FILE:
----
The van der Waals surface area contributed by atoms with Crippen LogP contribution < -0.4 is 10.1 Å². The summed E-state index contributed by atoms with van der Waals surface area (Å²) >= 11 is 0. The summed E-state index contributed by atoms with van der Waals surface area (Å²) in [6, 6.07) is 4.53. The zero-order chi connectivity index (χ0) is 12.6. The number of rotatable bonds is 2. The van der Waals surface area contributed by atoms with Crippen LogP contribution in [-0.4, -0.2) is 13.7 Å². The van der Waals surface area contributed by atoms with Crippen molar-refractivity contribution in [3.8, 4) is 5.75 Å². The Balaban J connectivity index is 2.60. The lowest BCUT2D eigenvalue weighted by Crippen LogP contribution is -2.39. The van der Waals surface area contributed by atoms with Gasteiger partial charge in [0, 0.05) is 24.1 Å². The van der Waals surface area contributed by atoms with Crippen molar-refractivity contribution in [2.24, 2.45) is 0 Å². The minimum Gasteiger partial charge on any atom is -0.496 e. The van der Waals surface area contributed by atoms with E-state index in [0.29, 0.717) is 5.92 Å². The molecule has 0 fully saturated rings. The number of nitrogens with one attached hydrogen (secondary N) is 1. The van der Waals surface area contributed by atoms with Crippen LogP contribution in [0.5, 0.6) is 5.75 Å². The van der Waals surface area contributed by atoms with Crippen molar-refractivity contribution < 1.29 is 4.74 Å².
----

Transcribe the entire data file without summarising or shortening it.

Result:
The van der Waals surface area contributed by atoms with Crippen LogP contribution < -0.4 is 10.1 Å². The summed E-state index contributed by atoms with van der Waals surface area (Å²) >= 11 is 0. The summed E-state index contributed by atoms with van der Waals surface area (Å²) in [6, 6.07) is 4.53. The zero-order chi connectivity index (χ0) is 12.6. The number of rotatable bonds is 2. The van der Waals surface area contributed by atoms with Crippen LogP contribution in [-0.4, -0.2) is 13.7 Å². The van der Waals surface area contributed by atoms with Crippen molar-refractivity contribution in [3.8, 4) is 5.75 Å². The Balaban J connectivity index is 2.60. The lowest BCUT2D eigenvalue weighted by Crippen LogP contribution is -2.39. The van der Waals surface area contributed by atoms with Gasteiger partial charge in [0, 0.05) is 24.1 Å². The van der Waals surface area contributed by atoms with Crippen molar-refractivity contribution in [2.24, 2.45) is 0 Å². The minimum Gasteiger partial charge on any atom is -0.496 e. The van der Waals surface area contributed by atoms with E-state index in [0.29, 0.717) is 5.92 Å². The molecule has 0 fully saturated rings. The number of nitrogens with one attached hydrogen (secondary N) is 1. The van der Waals surface area contributed by atoms with Crippen LogP contribution in [0.5, 0.6) is 5.75 Å². The van der Waals surface area contributed by atoms with Crippen molar-refractivity contribution < 1.29 is 4.74 Å².